This is the follow-up to a book I read a year ago, Dødevaskeren (The Dead Washer). This duology is about Frmesk, a Kurdish woman who immigrates to Denmark at a young age, and the abuse and struggles she had to endure as a female in a Muslim community, both in Kurdistan and Denmark. The structure of the two books combined was very unique and interesting. Book #1 alternated between Frmesk’s life as a young child in her grandparents’ household in Kurdistan and her life in Denmark 30 years later when she was alone in a hospital bed for unidentified reasons. Book #2 filled in many blanks in Frmesk’s life. It alternated between the next years with her grandparents in Kurdistan and her young adult years in Denmark when she was a university student and then married a Kurdish man. Frmesk lived a difficult, hard, and painful life. The only shining light for her was her grandparents. Everyone else failed her. It was an extremely tough read with much abuse happening at all ages in her life, but it was eye-opening to see what girls and women in certain parts of the world have to endure even when they immigrate to supposedly more open-minded societies. The story of Frmesk has made a deep impact on me.

By the Fire: Sámi Folktales and Legends, Collected and Illustrated by Emilie Demant Hatt (Translated from the Danish by Barbara Sjoholm)

This is another book that’s been on my radar for a while and that I finally read when an opportunity arose to join a virtual book club meeting to discuss it in honor of Sámi National Day which was February 6. I’m not normally interested in folk tales and legends, but I am intrigued by Sámi history and culture. I did enjoy reading these stories collected by a Danish artist and ethnographer during her travels among the Sámi in the 1920s. This collection of stories with accompanying linoleum prints and “Field Notes and Commentary” by the author as well as an “Afterword” by the translator which featured photos of the storytellers and more background information provided a very unique and enlightening look at Sámi culture.

Scandinavian Reading Challenge 2021:

  • A buddy read or group read (in real life or virtually) of a Nordic book
  • A Nordic book in a genre you don’t normally read
  • Bonus 1: A prompt from a previous year’s challenge (2020: A book by, about, or involving the Sámi indigenous people)

Smoke Screen (Alexander Blix & Emma Ramm #2) by Jørn Lier Horst and Thomas Enger (Translated from the Norwegian by Megan Turney)

I don’t usually read the next installment in a series this quickly (I read #1, Death Deserved, in November 2020), but I wanted to read #2 in advance of a virtual event with the authors and a favorite bookstagrammer which took place this month. I really enjoyed the first in the series, so it wasn’t hard to pick this one up. Just like in the first book, online news journalist Emma Ramm and police investigator Alexander Blix inadvertently join forces to solve a mystery. In this case, there’s an explosion in Oslo on New Year’s Eve and one of the victims is the mother of a girl who was kidnapped 10 years earlier and never found. What ensues is a dual investigation as the cold case of the kidnapping is reopened and the explosion is investigated. I like smart police procedurals with likeable investigators, and the setting being Oslo is certainly a plus. This was a very engaging read which I may have liked even better than the first one. For those wondering, book #2 can be read without having read #1.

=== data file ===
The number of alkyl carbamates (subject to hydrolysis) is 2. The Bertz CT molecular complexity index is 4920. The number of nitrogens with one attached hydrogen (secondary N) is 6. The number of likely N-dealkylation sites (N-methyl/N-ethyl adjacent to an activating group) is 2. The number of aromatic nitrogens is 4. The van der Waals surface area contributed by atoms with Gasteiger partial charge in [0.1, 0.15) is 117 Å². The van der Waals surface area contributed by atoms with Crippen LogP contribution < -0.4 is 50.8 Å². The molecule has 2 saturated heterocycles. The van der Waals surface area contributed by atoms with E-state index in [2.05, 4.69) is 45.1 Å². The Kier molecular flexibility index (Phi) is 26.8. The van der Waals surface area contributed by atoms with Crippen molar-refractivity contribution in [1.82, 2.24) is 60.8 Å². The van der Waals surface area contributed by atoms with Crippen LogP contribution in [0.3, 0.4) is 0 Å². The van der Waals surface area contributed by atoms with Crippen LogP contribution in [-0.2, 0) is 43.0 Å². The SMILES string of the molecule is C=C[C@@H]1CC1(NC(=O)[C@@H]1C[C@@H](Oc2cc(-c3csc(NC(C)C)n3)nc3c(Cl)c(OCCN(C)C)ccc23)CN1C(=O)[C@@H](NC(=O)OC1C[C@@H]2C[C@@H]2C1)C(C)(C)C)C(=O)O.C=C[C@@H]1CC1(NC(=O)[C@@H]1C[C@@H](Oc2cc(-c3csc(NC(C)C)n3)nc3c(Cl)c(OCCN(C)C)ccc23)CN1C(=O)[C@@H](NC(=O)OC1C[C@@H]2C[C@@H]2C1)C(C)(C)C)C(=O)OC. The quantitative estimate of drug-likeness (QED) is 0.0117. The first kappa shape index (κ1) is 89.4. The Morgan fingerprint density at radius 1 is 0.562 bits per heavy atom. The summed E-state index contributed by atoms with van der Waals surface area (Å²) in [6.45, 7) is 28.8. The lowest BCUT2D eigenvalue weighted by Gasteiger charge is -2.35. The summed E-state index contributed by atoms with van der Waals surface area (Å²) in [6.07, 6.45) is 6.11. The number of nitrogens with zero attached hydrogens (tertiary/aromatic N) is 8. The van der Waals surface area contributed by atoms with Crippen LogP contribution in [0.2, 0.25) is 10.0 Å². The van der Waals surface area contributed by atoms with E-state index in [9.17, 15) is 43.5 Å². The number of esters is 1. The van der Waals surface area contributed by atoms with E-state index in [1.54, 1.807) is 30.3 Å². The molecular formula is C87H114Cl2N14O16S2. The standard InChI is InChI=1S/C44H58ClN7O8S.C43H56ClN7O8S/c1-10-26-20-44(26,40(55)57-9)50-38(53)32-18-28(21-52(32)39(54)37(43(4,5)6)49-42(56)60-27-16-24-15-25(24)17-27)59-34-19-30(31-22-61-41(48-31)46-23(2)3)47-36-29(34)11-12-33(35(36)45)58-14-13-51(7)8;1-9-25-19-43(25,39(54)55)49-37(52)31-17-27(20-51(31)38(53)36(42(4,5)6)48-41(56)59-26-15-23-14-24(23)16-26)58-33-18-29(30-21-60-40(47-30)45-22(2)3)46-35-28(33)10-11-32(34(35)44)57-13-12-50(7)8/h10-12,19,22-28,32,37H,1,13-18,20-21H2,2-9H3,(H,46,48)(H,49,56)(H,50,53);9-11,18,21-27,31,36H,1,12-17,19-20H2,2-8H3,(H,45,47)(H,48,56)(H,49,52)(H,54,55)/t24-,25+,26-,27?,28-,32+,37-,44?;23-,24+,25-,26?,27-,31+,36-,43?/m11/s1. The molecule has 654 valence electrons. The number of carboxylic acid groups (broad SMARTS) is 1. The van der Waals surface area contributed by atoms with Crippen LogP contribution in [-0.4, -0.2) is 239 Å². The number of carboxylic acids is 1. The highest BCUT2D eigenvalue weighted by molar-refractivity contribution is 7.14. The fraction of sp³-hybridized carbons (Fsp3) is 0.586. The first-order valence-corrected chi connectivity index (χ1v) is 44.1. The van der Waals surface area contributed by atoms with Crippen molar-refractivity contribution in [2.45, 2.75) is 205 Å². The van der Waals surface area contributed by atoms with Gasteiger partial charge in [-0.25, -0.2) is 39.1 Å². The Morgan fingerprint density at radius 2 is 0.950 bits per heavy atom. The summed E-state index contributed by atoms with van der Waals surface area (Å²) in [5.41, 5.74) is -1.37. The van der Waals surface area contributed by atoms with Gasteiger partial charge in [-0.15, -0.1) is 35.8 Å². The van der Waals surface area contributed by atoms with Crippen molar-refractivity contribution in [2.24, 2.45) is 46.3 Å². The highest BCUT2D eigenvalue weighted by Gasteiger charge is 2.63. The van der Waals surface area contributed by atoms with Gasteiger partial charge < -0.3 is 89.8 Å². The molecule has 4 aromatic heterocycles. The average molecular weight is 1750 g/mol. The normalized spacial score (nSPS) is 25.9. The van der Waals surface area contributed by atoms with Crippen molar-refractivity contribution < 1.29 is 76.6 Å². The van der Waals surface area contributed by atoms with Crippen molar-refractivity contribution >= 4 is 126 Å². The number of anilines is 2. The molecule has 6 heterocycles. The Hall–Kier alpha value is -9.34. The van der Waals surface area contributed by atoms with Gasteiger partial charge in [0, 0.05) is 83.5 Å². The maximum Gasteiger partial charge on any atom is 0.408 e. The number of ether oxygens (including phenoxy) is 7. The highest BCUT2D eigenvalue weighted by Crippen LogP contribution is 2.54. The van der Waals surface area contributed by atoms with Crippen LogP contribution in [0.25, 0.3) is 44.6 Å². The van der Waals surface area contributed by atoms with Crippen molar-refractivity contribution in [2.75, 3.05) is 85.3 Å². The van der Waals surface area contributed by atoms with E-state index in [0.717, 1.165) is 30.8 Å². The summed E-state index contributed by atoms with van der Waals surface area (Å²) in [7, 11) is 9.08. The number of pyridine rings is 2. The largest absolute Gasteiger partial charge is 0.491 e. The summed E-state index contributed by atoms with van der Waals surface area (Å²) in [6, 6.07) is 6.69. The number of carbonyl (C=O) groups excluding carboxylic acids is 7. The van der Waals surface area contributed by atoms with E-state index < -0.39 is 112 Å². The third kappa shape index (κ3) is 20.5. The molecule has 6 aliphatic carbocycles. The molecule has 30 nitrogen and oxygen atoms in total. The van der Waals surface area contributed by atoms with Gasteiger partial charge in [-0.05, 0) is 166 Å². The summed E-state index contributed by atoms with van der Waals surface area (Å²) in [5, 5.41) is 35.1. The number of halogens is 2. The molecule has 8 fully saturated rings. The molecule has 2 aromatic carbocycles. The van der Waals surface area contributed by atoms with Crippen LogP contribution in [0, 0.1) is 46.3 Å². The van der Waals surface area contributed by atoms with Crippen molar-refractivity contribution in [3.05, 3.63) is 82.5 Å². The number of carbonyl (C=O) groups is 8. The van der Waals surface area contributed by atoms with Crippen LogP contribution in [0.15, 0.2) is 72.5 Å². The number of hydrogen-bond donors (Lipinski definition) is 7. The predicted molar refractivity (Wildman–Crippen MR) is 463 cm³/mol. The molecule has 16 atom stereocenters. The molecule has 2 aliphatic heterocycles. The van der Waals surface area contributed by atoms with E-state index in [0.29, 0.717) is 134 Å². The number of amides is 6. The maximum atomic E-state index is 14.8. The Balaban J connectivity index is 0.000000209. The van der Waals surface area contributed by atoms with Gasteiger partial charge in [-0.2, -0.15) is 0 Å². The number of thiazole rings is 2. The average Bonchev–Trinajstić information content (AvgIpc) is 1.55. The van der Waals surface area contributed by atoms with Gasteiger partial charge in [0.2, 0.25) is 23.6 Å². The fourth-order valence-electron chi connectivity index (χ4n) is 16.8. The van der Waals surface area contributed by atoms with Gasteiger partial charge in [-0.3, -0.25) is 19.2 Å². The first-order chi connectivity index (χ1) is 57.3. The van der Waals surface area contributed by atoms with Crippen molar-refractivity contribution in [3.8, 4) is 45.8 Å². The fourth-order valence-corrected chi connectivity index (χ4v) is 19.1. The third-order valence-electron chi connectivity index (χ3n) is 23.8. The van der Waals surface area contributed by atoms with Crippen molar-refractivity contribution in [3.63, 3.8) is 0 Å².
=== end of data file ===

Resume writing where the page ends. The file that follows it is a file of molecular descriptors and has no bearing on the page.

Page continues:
Scandinavian Reading Challenge 2021:

  • An unplanned or impromptu Scandinavian read
  • Bonus 2: A book by a Nordic author you’ve enjoyed before

Pakkis by Khalid Hussain
(Translated from the Norwegian by Claudia Berguson and Ingeborg Kongslien)

This book has been on my radar for many years, and I finally seized the opportunity to read it when I learned that it was the pick for Vesterheim’s monthly reading group in February. Written by the author when he was 16 years old, it’s a short account exploring a slice of life of a teenage Pakistani immigrant and his family in Oslo. It’s based on his own experiences as an immigrant in the 1970s. The book’s character, Sajjad, arrived in Norway at the age of 4 and learned the language easily. His parents, however, had more trouble assimilating. The book tackles the difficulty Sajjad has of navigating his two conflicting identities, that of his family and religion and the other of his assimilated Norwegian identity. It also explores conflicts that arise relating to the father’s expectations and the son’s wishes. Originally published in 1986, it seemed like it could have been written recently. The only things missing were cell phones and social media. It was an interesting look at an immigrant family’s experiences which most likely shares many similarities with immigrant experiences elsewhere and in contemporary times.

Scandinavian Reading Challenge 2021:

  • A Scandinavian book you’ve been meaning to read
  • A buddy read or group read (in real life or virtually) of a Nordic book
  • Bonus 1: A prompt from a previous year’s challenge (2018: An immigrant story)

What have you been reading lately?

By the way, if you’re interested in snagging some Scandinavian ebooks at great discount, check out my Scandinavian Ebook Deals. Currently, the first book in the Alexander Blix & Emma Ramm series, Death Deserved, is free!

Some offers stay around for a long time, others only a short period. If anything looks intriguing, grab it before it’s gone.

Disclaimer: AVikingInLA is a participant in the Amazon Services LLC Associates Program, an affiliate advertising program designed to provide a means for sites to earn advertising fees by advertising and linking to amazon.com.